You can call it a statement win from Mauricio Pochettino, a landmark defeat for Bayern Munich, or a signature finish from Kylian Mbappe, but there’s really only way to sum it all up: everything that’s actually good about the Champions League from a purely football perspective.
This game at the Munich arena was a brilliant spectacle, only amplified by the knowledge – and the tension – that it is far from over.
One of its many enthralling narrative elements was the apparent contradiction that it could well have been over had Robert Lewandoswki been playing – given the chances that Bayern missed – and that Paris Saint-Germain were good value for a brilliant win that goes some way to avenging last season’s final.
As it was, with the Polish forward injured, it was left to Mbappe to confirm a 3-2 win with another brilliant strike, on another night when he took command of the stage.
It still so often threatened to go out of control altogether, and at different points looked like it could be 0-5, 8-2 or – as seemed to be the tantalising set-up right at the end – 3-3.
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The equaliser, along with a crowd to witness this, was all that was missing. It means Bayern have to try and come back away from home against a side whose supreme attacking did disrupt their pressing.
Against the pace of Neymar and Mbappe, the Germans didn’t know whether to push up or sit back. It created chaos in the opening stages, that so set up what was to follow.
There were spells when it was difficult to tell what was more influential: the astounding ability of the PSG attackers, or the apparent inability of the Bayern defence to operate in anything like a connected back line. What was hard to dispute was that this was one of those matches when Neymar took his talent up a level and took charge. That’s the only way to describe that game-breaking moment when he picked the ball up in the centre, and just drove towards goal. The slipped pass to the right had a touch of Diego Maradona against Brazil in the 1990 World Cup, although Mbappe wasn’t quite as precise as Claudio Caniggia with his finish. He went for power, but it was enough to take it through Manuel Neuer.
Given the amount of space that PSG had to run into, you could say Bayern were maybe a little overexcited by Eric Maxim Choupo-Moting’s header off the bar just moments before, but they continued like that for much of the first half. There was that same push-pull dynamic. The Bayern defence were lax, Neymar’s play luxurious. When the back line stepped up with barely a look at each other, leaving Marquinhos onside and on course, the playmaker picked him out wonderfully. The defender finished well, but that also finished his game. It was his last act, as he went off with a strain.
It was just another moment, though, when the game ebbed, flowed and oscillated in utterly enthralling manner.
Although there was a spell when it looked like PSG could run away with the tie, that was only because they were taking chances as Bayern were missing them. It was genuinely end-to-end at that stage, except so many of the European champions’ opportunities were ending with heads in hands, or Keylor Navas’ hands saving face.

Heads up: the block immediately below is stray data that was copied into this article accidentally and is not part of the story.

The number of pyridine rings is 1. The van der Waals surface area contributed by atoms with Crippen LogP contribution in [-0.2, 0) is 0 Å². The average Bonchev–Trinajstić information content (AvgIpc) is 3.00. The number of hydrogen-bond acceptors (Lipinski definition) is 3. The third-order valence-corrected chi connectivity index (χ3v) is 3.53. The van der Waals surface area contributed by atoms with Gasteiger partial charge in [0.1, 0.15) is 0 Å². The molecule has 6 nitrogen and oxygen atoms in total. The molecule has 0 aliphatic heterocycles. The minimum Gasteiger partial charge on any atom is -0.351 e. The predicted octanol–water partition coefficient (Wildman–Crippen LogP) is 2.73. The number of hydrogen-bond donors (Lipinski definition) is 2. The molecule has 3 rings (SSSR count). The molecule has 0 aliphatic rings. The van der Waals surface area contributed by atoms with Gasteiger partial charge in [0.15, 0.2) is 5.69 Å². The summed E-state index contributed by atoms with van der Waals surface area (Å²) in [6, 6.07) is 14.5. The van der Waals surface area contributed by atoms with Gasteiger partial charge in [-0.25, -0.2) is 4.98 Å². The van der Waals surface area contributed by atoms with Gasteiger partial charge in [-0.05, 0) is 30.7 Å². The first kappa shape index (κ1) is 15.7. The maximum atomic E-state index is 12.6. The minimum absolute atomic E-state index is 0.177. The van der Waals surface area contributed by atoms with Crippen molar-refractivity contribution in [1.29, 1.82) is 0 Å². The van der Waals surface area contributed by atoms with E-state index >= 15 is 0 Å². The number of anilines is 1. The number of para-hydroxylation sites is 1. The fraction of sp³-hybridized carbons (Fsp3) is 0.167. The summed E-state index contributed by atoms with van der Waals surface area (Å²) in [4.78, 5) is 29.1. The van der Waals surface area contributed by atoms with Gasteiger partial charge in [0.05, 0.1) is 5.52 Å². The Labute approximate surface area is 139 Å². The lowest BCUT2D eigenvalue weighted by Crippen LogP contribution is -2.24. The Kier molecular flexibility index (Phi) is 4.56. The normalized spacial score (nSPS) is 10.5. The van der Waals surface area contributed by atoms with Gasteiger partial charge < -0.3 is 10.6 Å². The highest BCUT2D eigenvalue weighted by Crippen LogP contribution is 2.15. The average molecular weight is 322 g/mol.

Bayern had 15 shots in the first half alone. The second half was even more of a bombardment, as the game swung back and forth again.
There was first the display of Bayern resolve. Choupo-Mouting made one of those opportunities count with a brilliantly plundered header, rising to power it past Navas.
In the second half, after a scarcely believable sequence of Bayern misses, Thomas Muller decided to finally move forward and show his team-mates how it’s done with a perfect header of his own. Again, it was difficult not to wonder how different it might have been had Lewandowski been on the pitch. He could surely have had a hat-trick.
Like all great drama, though, this was an occasion where little moments and twists became imbued with even more significance and weight as the night went on.
There was first of all that Neymar opportunity. It might have been his only misstep on the night – or it might just have been typically brilliant goalkeeping footwork by Manuel Neuer. The Bayern No 1 was having an exceptional performance of his own, despite conceding three times. Like with much else, he got his feet exactly right as he adjusted just when Neymar went to slot it between his legs. Maybe he learned from earlier.
Before that, when Bayern went high rather than low, it was as if PSG had learned as Danilo Pereira adjusted his jump to just prevent Choupo-Mouting heading in a second.
The crucial next goal felt like it could really have gone to anyone, but inevitably fell to one individual.
This time, Neuer could do nothing. Mbappe completely wrong-footed him with a finish that was as intelligent as it was inspired. With everyone expecting the forward to curl it in the manner he did against Barcelona, he instead scored a goal of equal quality with an emphatic finish into the corner.
Mbappe had elevated the occasion, and settled the first leg, but there was still a tension that lent weight to the game rather than weighing it down.
It looks set to invigorate a hugely-anticipated second leg. If it’s anything like this, we may have a tie for the ages. For now, it’s difficult not to just bask in the moment.
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